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Thread: Planning for Retirement

  1. #61

    Default Re: Planning for Retirement

    Quote Originally Posted by FAB1 View Post
    TSPmasters looks like it could be a good resource BUT webpage aesthetics are totally amateurish. He needs to lose the stupid pop-up chat window...Blocks 1/5 of the page that I am trying to view & no options to "X" out. So I didn't hang around long.


    Anybody that begs to differ with me and has a solution to view Pete's full page, let's hear it.

    kinda like the page..when you scroll down the popup chat seems to move out of the way...page had everything i needed, not too fancy and straight to the point...

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  3. #62

    Default Re: Planning for Retirement

    Quote Originally Posted by alfaman View Post
    do not be so sure.....i will be in a higher tax bracket at 70 since that's what the RMDs start and so does my social security....so at this point i am putting more in my roth tssp than my traditional....found that out using the service i mentioned earlier...i am in my early sixties
    Lots to consider but generally the closer you get to retirement and the less time you have to invest the less benefit you gain from the ROTHs. If you are a youngster and can start putting money in your ROTH early in your career you will usually benefit much more than someone who waits till later in their careers to contribute to the ROTHs. JMHO

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  5. #63

    Default Re: Planning for Retirement

    correct....but plan to use the roths in about 10 years....if at all....easier to leave to heirs if i don't use it...can also be used strategically along with a traditional tsp or ira to lower your taxes...do not forget you hopefully have 30 years in retirement so the roth could really increase if you leave it alone for a while


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  7. #64

    Join Date
    Feb 2019
    Location
    Gainesville, Florida
    Posts
    32

    Default Re: Planning for Retirement

    Quote Originally Posted by alfaman View Post
    correct....but plan to use the roths in about 10 years....if at all....easier to leave to heirs if i don't use it...can also be used strategically along with a traditional tsp or ira to lower your taxes...do not forget you hopefully have 30 years in retirement so the roth could really increase if you leave it alone for a while
    The key to Roth type plans is time. Time to offset the fact that you already paid taxes on the earned income before you added funds and time to allow the funds to grow. Which in my opinion suggests by the time you are 50 (plus or minus a little) you should already have a Roth in place. After that, since you are likely earning more money and in a higher tax bracket, it might make sense to emphasize money into before-tax accounts.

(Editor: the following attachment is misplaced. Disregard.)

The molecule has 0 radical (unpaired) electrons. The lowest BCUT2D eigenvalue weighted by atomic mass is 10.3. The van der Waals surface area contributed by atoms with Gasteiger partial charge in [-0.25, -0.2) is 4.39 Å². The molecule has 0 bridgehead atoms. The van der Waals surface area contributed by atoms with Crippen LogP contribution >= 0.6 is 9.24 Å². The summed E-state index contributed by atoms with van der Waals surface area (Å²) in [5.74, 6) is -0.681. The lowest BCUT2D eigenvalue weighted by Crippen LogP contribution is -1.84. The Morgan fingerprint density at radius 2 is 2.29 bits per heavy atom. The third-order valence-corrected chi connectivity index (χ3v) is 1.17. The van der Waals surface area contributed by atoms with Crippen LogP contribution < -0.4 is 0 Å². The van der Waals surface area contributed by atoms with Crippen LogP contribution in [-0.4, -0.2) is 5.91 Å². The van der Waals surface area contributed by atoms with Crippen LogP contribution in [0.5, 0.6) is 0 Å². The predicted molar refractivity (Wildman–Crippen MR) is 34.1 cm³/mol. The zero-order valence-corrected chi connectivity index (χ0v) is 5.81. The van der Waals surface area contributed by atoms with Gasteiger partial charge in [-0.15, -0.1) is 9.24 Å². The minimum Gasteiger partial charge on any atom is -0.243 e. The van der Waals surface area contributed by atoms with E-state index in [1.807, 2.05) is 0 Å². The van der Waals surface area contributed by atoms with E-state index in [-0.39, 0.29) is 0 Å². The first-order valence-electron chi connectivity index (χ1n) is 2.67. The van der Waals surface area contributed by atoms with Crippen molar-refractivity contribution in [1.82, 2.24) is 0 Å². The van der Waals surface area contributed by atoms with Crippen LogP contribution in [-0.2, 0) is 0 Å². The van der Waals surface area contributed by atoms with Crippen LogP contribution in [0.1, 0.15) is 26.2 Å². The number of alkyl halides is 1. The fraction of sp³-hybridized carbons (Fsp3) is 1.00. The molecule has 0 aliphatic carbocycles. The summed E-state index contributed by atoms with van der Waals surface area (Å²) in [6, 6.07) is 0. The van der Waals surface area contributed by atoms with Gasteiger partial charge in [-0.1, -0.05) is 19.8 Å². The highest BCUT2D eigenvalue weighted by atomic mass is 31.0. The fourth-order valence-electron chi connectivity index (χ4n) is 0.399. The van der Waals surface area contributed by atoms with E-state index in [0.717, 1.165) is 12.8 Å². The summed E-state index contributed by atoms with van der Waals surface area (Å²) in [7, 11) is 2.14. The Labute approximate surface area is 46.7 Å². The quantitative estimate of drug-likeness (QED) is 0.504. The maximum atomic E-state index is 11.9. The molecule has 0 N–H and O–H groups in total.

If you expect to be in a lower tax bracket after retirement, then use that money first and let the Roth continue to grow and become a source of tax free income later in life. There is no best answer unless you have a crystal ball and know how your life is going to play out.

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  9. #65

    Join Date
    Jul 2016
    Location
    Texas
    Posts
    1,998

    Default Re: Planning for Retirement

    Don't underestimate the value of the Roth. For those who have have contributed 10% or more to their TSP accounts for many years, you may end up in the same or higher tax bracket after you retire. If you need to take a large withdrawal in retirement, it can easily place you into a higher tax bracket. What you really need is a withdrawal plan in retirement taking into account what happens when you reach 70.5 and are subject to Required Minimum Distributions (RMDs). Regular IRA/401k/TSP etc are designed to be expended during a single life time with RMDs. Roth accounts do not require RMDs and the tax free benefit can be passed on to heirs.

    Make sure your beneficiaries know that they can transfer retirement accounts to inherited IRAs. They will be in shock for the taxes they will pay if they take the full distribution on a traditional retirement account in a single year. Roth is best option for leaving a legacy to the next generation. For Roth and after tax contributions (from deployments) in military accounts, it may be wise to make sure your beneficiaries are aware your contribution history.

    For married individuals, look at the impact to your tax rate with your anticipated income & the difference between Married Filing Jointly and Single if your spouse dies. If your spouse is getting a 50% reduction to your pension, the impact is not as much but it depends on how much you have in your TSP/IRAs.

    Another benefit of the Roth is that your beneficiaries do not have to pay tax and it continues to grow tax free, however, you need to meet the 5 year rule for this to be true--meaning that your first contribution has to be at least 5 years prior to your death for a non-spouse beneficiary or earnings will be taxable. A Spouse can assume Roth as their own.

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